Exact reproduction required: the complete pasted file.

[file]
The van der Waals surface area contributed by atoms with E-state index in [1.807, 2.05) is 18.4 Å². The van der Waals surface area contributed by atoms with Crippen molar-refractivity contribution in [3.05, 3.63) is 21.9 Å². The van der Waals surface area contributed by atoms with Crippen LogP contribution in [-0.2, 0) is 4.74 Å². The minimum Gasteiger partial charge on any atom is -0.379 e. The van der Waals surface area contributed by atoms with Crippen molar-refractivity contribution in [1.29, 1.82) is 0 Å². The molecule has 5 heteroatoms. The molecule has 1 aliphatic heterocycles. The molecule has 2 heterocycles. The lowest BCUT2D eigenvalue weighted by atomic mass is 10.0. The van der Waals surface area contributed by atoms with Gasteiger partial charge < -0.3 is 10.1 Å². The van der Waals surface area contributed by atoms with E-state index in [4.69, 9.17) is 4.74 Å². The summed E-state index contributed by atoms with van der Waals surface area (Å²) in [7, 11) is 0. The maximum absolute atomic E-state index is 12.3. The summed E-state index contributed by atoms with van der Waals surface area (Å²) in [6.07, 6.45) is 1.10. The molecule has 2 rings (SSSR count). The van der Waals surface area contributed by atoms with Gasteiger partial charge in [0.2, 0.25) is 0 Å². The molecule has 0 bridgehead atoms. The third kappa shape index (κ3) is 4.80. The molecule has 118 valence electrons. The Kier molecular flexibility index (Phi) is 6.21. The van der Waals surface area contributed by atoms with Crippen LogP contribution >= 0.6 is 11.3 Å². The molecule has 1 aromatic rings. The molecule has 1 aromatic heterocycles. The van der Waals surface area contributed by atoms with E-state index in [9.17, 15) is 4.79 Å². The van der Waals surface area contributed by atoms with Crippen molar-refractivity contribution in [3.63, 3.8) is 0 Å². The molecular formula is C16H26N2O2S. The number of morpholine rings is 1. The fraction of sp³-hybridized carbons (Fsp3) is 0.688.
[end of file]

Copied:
The van der Waals surface area contributed by atoms with E-state index in [1.807, 2.05) is 18.4 Å². The van der Waals surface area contributed by atoms with Crippen molar-refractivity contribution in [3.05, 3.63) is 21.9 Å². The van der Waals surface area contributed by atoms with Crippen LogP contribution in [-0.2, 0) is 4.74 Å². The minimum Gasteiger partial charge on any atom is -0.379 e. The van der Waals surface area contributed by atoms with Crippen molar-refractivity contribution in [1.29, 1.82) is 0 Å². The molecule has 5 heteroatoms. The molecule has 1 aliphatic heterocycles. The molecule has 2 heterocycles. The lowest BCUT2D eigenvalue weighted by atomic mass is 10.0. The van der Waals surface area contributed by atoms with Gasteiger partial charge < -0.3 is 10.1 Å². The van der Waals surface area contributed by atoms with E-state index in [4.69, 9.17) is 4.74 Å². The summed E-state index contributed by atoms with van der Waals surface area (Å²) in [7, 11) is 0. The maximum absolute atomic E-state index is 12.3. The summed E-state index contributed by atoms with van der Waals surface area (Å²) in [6.07, 6.45) is 1.10. The molecule has 2 rings (SSSR count). The van der Waals surface area contributed by atoms with Gasteiger partial charge in [0.2, 0.25) is 0 Å². The molecule has 0 bridgehead atoms. The third kappa shape index (κ3) is 4.80. The molecule has 118 valence electrons. The Kier molecular flexibility index (Phi) is 6.21. The van der Waals surface area contributed by atoms with Crippen LogP contribution >= 0.6 is 11.3 Å². The molecule has 1 aromatic rings. The molecule has 1 aromatic heterocycles. The van der Waals surface area contributed by atoms with E-state index in [9.17, 15) is 4.79 Å². The van der Waals surface area contributed by atoms with Crippen molar-refractivity contribution in [3.63, 3.8) is 0 Å². The molecular formula is C16H26N2O2S. The number of morpholine rings is 1. The fraction of sp³-hybridized carbons (Fsp3) is 0.688.